Monday, July 24, 2017

Captain Cook...Invader or Explorer?

Captain Cook Memorial
Westminster Abbey, London, UK

Was Britain's Captain Cook (1728 -1779) an explorer or an invader?  The intrepid captain from Yorkshire circumnavigated the globe, cruised all around the vast Pacific ocean and was an extraordinary navigator.  Cook left his mark on geography and on the world.

Cook Plaque
 London, UK
Cook lived for many years in the East end  of London though, sadly, his home no longer exists.  Near the site of his home is a green grocer.  A plaque marks the spot where his home was.

In the Alaska chapter of America Invaded: A State by State Guide to Fighting on American Soil (www.americainvaded.comwe noted...

"In June of 1778, Captain James Cook of the HMS Resolution sailed into the inlet that now bears his name. He explored Alaskan waters, searching in vain for a northwest passage. In his Journals, Cook wrote that “several of the Natives paid us a visit, and brought with them a few skins some pieces of Salmon and Holibut which they exchanged with our people for old cloaths or whatever they could get” (sic). Cook traded with the wary natives, but did not really fight them. He also discovered evidence of Russian contact with the native tribes."

Captain Cook
1728 - 1779
And in the Hawaii chapter we observed...

"In 1778, with the arrival of Captain Cook at Waimea Bay on the island of Kauai, two warrior cultures collided in mutual misunderstanding. Captain Cook of Britain’s Royal Navy was on his third voyage of exploration. His preferred technique for dealing with native populations was a combination of bluff, hostage taking, and firepower.

In his Journals, Cook explicitly described how his exploration method could be construed or misconstrued as an invasion:

We attempt to land in a peaceable manner, if this succeeds its well, if not we land nevertheless and maintain the footing we thus got by the Superiority of our fire arms, in what other light can they than at first look upon us but as invaders of their Country; time and some acquaintance with us can only convince them of their mistake.

At first the Hawaiians regarded Cook with reverence. Many prostrated themselves at his feet, and some may have taken him for the god Lono. Some of the women were eager to trade sex for nails. His two ships were restocked with fresh water, fruits, and vegetables. Cook christened Hawaii the Sandwich Islands in honor of his patron, the Earl of Sandwich.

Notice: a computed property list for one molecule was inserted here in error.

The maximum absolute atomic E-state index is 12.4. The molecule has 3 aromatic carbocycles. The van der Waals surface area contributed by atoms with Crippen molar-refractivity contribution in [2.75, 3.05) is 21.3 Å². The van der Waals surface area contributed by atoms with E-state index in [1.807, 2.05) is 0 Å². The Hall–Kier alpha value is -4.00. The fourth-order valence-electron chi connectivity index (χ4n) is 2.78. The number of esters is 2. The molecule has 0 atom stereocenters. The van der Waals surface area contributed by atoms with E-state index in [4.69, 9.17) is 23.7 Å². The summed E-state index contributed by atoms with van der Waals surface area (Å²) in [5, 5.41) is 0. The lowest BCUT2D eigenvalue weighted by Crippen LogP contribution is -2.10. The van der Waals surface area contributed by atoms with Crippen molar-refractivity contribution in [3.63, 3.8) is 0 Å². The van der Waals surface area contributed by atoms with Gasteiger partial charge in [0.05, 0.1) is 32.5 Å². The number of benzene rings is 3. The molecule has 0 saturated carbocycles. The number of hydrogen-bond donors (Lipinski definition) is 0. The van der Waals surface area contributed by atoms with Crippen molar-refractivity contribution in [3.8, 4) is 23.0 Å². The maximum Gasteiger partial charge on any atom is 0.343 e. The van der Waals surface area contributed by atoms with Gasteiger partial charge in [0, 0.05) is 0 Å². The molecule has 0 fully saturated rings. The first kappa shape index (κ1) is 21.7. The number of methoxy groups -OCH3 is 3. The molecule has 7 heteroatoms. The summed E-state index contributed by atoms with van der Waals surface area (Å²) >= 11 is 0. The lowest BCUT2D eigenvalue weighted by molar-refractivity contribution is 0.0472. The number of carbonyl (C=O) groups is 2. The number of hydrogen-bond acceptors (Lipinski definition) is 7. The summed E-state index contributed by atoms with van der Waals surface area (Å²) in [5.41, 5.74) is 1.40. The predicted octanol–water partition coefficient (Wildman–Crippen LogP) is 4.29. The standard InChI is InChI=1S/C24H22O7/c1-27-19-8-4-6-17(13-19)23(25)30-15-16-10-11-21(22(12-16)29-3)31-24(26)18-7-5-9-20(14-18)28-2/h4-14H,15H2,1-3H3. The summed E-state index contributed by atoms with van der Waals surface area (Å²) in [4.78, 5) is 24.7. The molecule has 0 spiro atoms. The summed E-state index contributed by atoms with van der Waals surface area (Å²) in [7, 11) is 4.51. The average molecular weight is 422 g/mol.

Cook Monument
Cook departed the islands to voyage north to Alaska, but returned to Kealakekua on the Big Island in February of 1779. His ship, the Resolution, had a broken mast that needed repairing. Cook described the native Hawaiians in glowing terms: “These people trade with the least suspicion of any Indians I ever met ... It is also remarkable that they have never once attempted to cheat us in exchanges or once to commit a theft.”

Captain Cook Plaque
The death of Cook on February 14, 1779, in Hawaii remains something of a mystery to this day. His crew had earlier taken some sacred wooden palings from the Hawaiians for use as firewood. This distressed the native people. Cook’s attempt to seize a local priest misfired badly. A mob of Hawaiians gathered. Cook fired his two pistols. He was stabbed with an iron dagger, which must have been procured or stolen from one of his ships. Four royal marines were also killed in the skirmish. Cook’s body was seized by the Hawaiians, mutilated, and partially devoured. Today, a white obelisk commemorates the spot near where Cook fell."

Was Cook an explorer or an invader?  Clearly he was both.  In the Introduction to America Invaded: A State by State Guide to Fighting on American Soil we write, "The boundary between exploration and invasion can be a fine line determined largely by one's perspective."   Cook saw himself as an explorer and a captain of the Royal Navy.  The native Hawaiians, however, ultimately saw him as an invader.

Travel Notes: The plaque marking Cook's home can be found today in London's East end near Whitechapel.  The Cook Monument on the Big Island of Hawaii is NOT accessible by car.  I remember a taking a beautiful hike down to the beach where the monument can be found.  The only other way to get there is to take a boat to it.  Well worth the visit if you can make it!

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Listen to my interview with John Gibson here...

In London at Cook's home

1 comment:

K2 Subculture said...

explorer i think in my humble opinion after reading this post! :) but this was a really good post and very good photographs as well